It’ll surprise absolutely no one who’s ever talked about pickup trucks around a rural Canadian supper table or at the bar in a backwoods tavern that truck owners tend to be a loyal bunch. The bowtie brigade will disrespect the Ford fans without mercy, and vice versa. Ram runners are quick to enter the fray, along with Toyota traditionalists shouting about why their pickup conquers all. Everyone ignores the Nissan owner in the corner.
Last month, we learned the brands of Subaru and Toyota were ranked highest in their ability to recapture customers, according to a then-new study by the nerds at J.D. Power and Associates. With retention rates of 60.5% and 60.3% respectively, those brands have a solid chance of current owners re-upping for a new ride when their current one feels a bit tired. But what about trucks? Subaru doesn’t have any, while Toyota is content to play on the fringes in terms of volume when it comes to full-size pickups (its Tacoma mid-sizer remains a solid seller, of course).
Anecdotally, we’ve heard plenty of stories about truck buyers sticking with a brand, sometimes literally for life. Your author can give a trio of examples from his immediate family whose driveways will always contain a Chevrolet Silverado, even if their interiors are behind the curve compared to their immediate competition. My own grandfather purchased GMC pickups from Hickman Motors in Gander, Newfoundland for the better part of 40 years until health matters forced him into a sedan.
While most research outlets and manufacturers are happy to talk about loyalty habits in general terms, specific numbers seem to remain a closely guarded secret. This makes a lick of sense, given the cutthroat sales atmosphere of this particular segment. After all, stealing a convert to one’s own brand is as good as hooking two brand new customers in terms of relative sales.
“Yes, large pickup is the top segment for loyalty to nameplate, followed by large van and midsize pickup,” said Tyson Jominy, vice president of data & analytics at J.D. Power. This is good news for the gotta-have-the-same-truck conspiracy theorists but is also revealing about the impact of commercial customers on these statistics. Large vans, and more than a few large pickups, are often bought by large companies for work. Corporate purchasing departments generally don’t like switching vendors, as new supply chains can sometime bring unforeseen issues and unexpected expenses.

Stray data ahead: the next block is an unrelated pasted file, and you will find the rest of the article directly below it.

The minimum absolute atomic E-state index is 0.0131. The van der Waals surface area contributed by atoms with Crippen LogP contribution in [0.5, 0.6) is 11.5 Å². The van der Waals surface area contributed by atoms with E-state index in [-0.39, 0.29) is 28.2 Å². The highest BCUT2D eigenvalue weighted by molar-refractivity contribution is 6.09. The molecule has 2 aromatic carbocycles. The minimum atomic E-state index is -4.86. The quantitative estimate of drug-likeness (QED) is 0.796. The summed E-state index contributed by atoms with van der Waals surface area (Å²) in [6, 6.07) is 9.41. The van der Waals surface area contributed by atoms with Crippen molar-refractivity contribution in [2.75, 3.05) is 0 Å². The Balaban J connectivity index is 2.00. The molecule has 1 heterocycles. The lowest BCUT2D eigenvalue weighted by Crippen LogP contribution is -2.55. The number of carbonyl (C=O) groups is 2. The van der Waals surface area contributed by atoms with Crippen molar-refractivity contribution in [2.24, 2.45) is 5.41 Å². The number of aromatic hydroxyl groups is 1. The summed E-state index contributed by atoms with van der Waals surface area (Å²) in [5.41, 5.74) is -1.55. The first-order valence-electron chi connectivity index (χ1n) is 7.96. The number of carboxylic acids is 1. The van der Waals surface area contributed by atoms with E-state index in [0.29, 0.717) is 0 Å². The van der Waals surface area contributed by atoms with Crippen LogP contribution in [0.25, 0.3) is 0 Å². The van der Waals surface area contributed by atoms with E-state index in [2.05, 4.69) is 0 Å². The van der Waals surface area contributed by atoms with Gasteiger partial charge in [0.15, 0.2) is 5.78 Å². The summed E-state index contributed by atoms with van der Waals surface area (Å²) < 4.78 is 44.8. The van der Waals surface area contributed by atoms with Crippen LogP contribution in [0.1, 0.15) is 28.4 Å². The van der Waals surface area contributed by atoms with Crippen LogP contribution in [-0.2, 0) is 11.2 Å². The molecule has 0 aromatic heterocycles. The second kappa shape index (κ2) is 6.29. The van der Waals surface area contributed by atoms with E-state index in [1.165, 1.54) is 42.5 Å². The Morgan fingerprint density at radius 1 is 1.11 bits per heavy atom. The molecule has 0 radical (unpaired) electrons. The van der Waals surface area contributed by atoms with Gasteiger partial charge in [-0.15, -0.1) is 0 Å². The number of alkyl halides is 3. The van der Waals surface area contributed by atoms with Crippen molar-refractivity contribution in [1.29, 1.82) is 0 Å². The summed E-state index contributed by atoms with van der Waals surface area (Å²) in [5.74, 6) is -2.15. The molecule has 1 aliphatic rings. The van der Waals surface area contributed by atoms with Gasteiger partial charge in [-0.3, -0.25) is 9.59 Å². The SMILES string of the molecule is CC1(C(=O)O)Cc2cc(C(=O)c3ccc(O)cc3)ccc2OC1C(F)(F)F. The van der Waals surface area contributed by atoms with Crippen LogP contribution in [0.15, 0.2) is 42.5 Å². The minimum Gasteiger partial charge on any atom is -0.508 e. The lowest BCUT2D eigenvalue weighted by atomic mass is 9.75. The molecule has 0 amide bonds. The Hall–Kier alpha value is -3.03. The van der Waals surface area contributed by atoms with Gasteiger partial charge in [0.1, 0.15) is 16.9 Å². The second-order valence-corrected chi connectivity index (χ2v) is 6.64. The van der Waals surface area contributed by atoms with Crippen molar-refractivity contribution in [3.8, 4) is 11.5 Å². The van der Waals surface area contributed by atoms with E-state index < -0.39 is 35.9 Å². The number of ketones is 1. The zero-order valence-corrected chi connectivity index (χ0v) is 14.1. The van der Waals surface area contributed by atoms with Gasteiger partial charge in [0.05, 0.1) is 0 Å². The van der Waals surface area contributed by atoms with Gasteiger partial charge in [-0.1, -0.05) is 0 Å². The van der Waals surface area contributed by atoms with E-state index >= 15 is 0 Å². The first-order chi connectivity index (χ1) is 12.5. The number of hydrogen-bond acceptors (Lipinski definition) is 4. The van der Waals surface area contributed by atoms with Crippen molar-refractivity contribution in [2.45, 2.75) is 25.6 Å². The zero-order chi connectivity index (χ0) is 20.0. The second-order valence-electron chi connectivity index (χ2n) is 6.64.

Perhaps, then, there’s an argument to be made that a portion of pickup truck loyalty is driven by this type of enterprise-level behaviour, instead of regular customers like you and I.
As for individual automakers, GM said they were not able to externally share their data about customer truck loyalty. All the same, it’s no trouble to find ample evidence of a fan base. Chevrolet has created the Truck Legends program, a community for bowtie owners with more than 160,000 km on the odometers of their pickup trucks or have owned more than one Chevy truck in their lifetime. This is in addition to a myriad of active social media accounts created by private individuals celebrating the loyalty of GM pickups.
Dearborn was a bit more verbose, saying “At Ford we have a deep respect and admiration for our loyal truck owners both for what they do and who they are,” said Peter Jansen, Director of Vehicle Line Management at Ford of Canada in an email conversation. “As a result, the customer is at the centre of everything we do.” Despite the lack of specific numbers, Ford isn’t shy about promoting loyalty, creating a series of ads on the subject that regularly pop up on YouTube.
Ram’s numbers are slightly easier to parse, given the vast majority of their products are pickup trucks (can’t forget about the hideous Ram Promaster vans, of course). According the J.D. Power & Associates study of U.S. market brand loyalty, Ram enjoyed a healthy 57.3% retention rate, good enough for 4th overall and just 1.5% behind Honda, a brand which is usually held up as a shining beacon of loyalty.
This is the only brand for which we can make such predictions, thanks to the product mix at other marques. GMC, for example, had a 39% loyalty rate according to J.D. Power but just slightly over half (52.9%) of their sales in that market so far this year were pickup trucks. A disproportionate percentage of defections may have come from SUVs.
Most manufacturers seem to reward loyalty in some way or another, by offering purchase or lease bonuses on new vehicles or other tempting incentives. Ford introduced their FordPass app which, when paired with a Blue Oval rig, permits a level of vehicle customization that surely imprints on a customer’s psyche when it’s time to shop for new wheels.
How about it readers? Do you have an affinity for one particular brand? Or do you prefer to mix it up each time a new ride lands in your driveway? Sound off in the comments below.
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